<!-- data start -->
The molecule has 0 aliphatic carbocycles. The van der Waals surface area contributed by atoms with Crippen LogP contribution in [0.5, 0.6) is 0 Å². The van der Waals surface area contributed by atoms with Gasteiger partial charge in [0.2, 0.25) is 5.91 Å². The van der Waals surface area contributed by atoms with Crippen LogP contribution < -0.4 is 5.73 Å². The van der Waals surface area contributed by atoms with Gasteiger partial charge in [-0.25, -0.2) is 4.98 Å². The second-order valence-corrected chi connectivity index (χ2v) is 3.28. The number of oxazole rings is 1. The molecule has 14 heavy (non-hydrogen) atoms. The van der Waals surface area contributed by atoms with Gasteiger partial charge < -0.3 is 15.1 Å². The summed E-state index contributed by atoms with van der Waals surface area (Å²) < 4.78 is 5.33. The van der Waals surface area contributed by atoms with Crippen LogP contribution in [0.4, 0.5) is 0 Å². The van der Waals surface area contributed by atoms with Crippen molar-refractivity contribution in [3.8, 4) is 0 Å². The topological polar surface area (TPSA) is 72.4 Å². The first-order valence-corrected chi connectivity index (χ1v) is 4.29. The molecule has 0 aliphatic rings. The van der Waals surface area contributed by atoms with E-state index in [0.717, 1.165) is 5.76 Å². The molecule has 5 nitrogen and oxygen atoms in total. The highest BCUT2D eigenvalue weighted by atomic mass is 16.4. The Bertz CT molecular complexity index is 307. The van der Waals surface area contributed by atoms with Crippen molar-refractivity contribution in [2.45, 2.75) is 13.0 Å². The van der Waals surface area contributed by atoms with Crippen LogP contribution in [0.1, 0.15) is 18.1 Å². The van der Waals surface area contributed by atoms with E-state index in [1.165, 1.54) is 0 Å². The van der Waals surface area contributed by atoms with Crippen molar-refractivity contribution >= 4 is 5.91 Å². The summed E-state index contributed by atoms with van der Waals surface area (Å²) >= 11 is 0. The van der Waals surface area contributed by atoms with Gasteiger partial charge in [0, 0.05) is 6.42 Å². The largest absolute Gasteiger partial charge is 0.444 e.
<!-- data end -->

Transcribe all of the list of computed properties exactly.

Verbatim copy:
The molecule has 0 aliphatic carbocycles. The van der Waals surface area contributed by atoms with Crippen LogP contribution in [0.5, 0.6) is 0 Å². The van der Waals surface area contributed by atoms with Gasteiger partial charge in [0.2, 0.25) is 5.91 Å². The van der Waals surface area contributed by atoms with Crippen LogP contribution < -0.4 is 5.73 Å². The van der Waals surface area contributed by atoms with Gasteiger partial charge in [-0.25, -0.2) is 4.98 Å². The second-order valence-corrected chi connectivity index (χ2v) is 3.28. The number of oxazole rings is 1. The molecule has 14 heavy (non-hydrogen) atoms. The van der Waals surface area contributed by atoms with Gasteiger partial charge < -0.3 is 15.1 Å². The summed E-state index contributed by atoms with van der Waals surface area (Å²) < 4.78 is 5.33. The van der Waals surface area contributed by atoms with Crippen LogP contribution in [0.4, 0.5) is 0 Å². The van der Waals surface area contributed by atoms with Crippen molar-refractivity contribution in [3.8, 4) is 0 Å². The topological polar surface area (TPSA) is 72.4 Å². The first-order valence-corrected chi connectivity index (χ1v) is 4.29. The molecule has 0 aliphatic rings. The van der Waals surface area contributed by atoms with E-state index in [0.717, 1.165) is 5.76 Å². The molecule has 5 nitrogen and oxygen atoms in total. The highest BCUT2D eigenvalue weighted by atomic mass is 16.4. The Bertz CT molecular complexity index is 307. The van der Waals surface area contributed by atoms with Crippen molar-refractivity contribution in [2.45, 2.75) is 13.0 Å². The van der Waals surface area contributed by atoms with Crippen LogP contribution in [0.1, 0.15) is 18.1 Å². The van der Waals surface area contributed by atoms with E-state index in [1.165, 1.54) is 0 Å². The van der Waals surface area contributed by atoms with Crippen molar-refractivity contribution >= 4 is 5.91 Å². The summed E-state index contributed by atoms with van der Waals surface area (Å²) >= 11 is 0. The van der Waals surface area contributed by atoms with Gasteiger partial charge in [0, 0.05) is 6.42 Å². The largest absolute Gasteiger partial charge is 0.444 e.